# How to drive a small 8 Ω load given a CE-CE amplifier?

I want to amplify a 25 mVpp input signal with a source resistance of 1 kΩ to anywhere from 2.5 Vpp to 3 Vpp to drive an 8 Ω load (though at this point I am willing to sacrifice gain to just drive my load).

I successfully designed a CE-CE-Darlington pair amplifier configuration. The gain is what I want it to be with the exception of the issue of power dissipation across the secondary transistor. It exceeds the transistor's (2n9304 and 2n2222a) ratings and makes them release the magic smoke.

The circuit I have designed is below:

It might be odd but all I have are NPN transistors, specifically the ones I listed, so I can't use PNP BJTs though I wish I could.

Can I drive an 8 Ω load given my component limitations? I have managed to procure from an old bin some 2 W resistors and work around the resistors popping, but I am stuck at the secondary Darlington pair; I am not sure how to solve the issue. Any tips, tricks, or criticism would be appreciated.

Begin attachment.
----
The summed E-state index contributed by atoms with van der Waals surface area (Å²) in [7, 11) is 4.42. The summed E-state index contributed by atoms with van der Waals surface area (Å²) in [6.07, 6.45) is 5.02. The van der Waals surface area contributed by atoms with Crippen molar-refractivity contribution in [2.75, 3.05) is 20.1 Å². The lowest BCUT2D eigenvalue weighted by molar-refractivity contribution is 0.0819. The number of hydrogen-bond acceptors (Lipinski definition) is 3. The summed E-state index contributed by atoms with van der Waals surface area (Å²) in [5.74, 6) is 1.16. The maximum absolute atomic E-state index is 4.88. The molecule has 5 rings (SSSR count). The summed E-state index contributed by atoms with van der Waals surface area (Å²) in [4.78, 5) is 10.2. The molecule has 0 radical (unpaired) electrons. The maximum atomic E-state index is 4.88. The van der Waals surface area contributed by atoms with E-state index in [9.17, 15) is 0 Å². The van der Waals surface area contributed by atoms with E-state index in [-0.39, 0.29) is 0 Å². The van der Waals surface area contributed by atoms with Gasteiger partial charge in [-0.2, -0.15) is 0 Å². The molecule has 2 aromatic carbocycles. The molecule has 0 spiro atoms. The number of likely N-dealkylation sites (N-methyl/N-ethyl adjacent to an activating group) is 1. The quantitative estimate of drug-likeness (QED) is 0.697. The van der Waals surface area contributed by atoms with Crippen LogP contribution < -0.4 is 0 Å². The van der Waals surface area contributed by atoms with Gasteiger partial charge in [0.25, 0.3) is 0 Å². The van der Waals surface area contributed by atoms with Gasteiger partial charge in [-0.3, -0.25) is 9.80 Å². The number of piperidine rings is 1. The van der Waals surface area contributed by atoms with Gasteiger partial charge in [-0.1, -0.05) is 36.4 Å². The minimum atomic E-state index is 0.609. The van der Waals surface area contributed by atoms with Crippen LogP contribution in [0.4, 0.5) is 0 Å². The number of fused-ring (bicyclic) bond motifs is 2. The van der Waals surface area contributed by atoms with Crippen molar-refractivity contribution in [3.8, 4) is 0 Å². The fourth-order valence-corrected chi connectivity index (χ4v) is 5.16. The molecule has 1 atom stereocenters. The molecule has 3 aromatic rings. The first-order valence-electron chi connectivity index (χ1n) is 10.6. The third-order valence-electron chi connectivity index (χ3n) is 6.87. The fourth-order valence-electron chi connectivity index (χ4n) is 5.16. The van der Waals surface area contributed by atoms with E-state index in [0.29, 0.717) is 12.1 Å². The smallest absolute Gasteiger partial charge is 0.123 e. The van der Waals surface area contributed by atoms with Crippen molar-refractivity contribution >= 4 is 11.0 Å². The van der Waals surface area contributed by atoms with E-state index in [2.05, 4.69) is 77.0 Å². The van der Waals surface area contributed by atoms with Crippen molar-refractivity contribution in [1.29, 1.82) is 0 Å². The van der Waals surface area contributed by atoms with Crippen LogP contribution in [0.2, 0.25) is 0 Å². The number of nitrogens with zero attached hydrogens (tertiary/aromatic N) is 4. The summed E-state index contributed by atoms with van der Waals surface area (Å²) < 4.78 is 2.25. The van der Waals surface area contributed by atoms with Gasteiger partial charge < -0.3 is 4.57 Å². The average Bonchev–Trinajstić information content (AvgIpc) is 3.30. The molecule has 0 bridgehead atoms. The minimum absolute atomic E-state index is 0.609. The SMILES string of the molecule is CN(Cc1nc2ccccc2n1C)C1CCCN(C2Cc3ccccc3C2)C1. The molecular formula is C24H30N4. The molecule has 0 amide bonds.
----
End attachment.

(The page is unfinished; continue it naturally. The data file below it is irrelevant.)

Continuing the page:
• You can use a class-A output stage that is built entirely from NPN BJTs. Driving that also entirely from NPN will require some crafted thinking. But it's all doable.
– jonk
Nov 18, 2022 at 4:48
• An output transformer 10:1 would help to reduce the power dissipation in the output stage.
– Jens
Nov 18, 2022 at 5:02
• Use a lower supply voltage, perhaps 12 V or maybe lower with suitable base-biasing for each of the 3 steges.
– user173271
Nov 18, 2022 at 8:40
• The requirements to drive an 8 ohm speaker require design specs for current gain , impedance gain = Rin/8, distortion % and efficiency (opt.) If you would like my solution, pls include specs. Dec 14, 2022 at 16:47

You want almost 0.5V DC across $$\R_{bias}\$$ for silicon NPN transistors....$$\R_{bias}\$$ would be increased from 100 ohms to 270 ohms or perhaps 220 ohms is safer.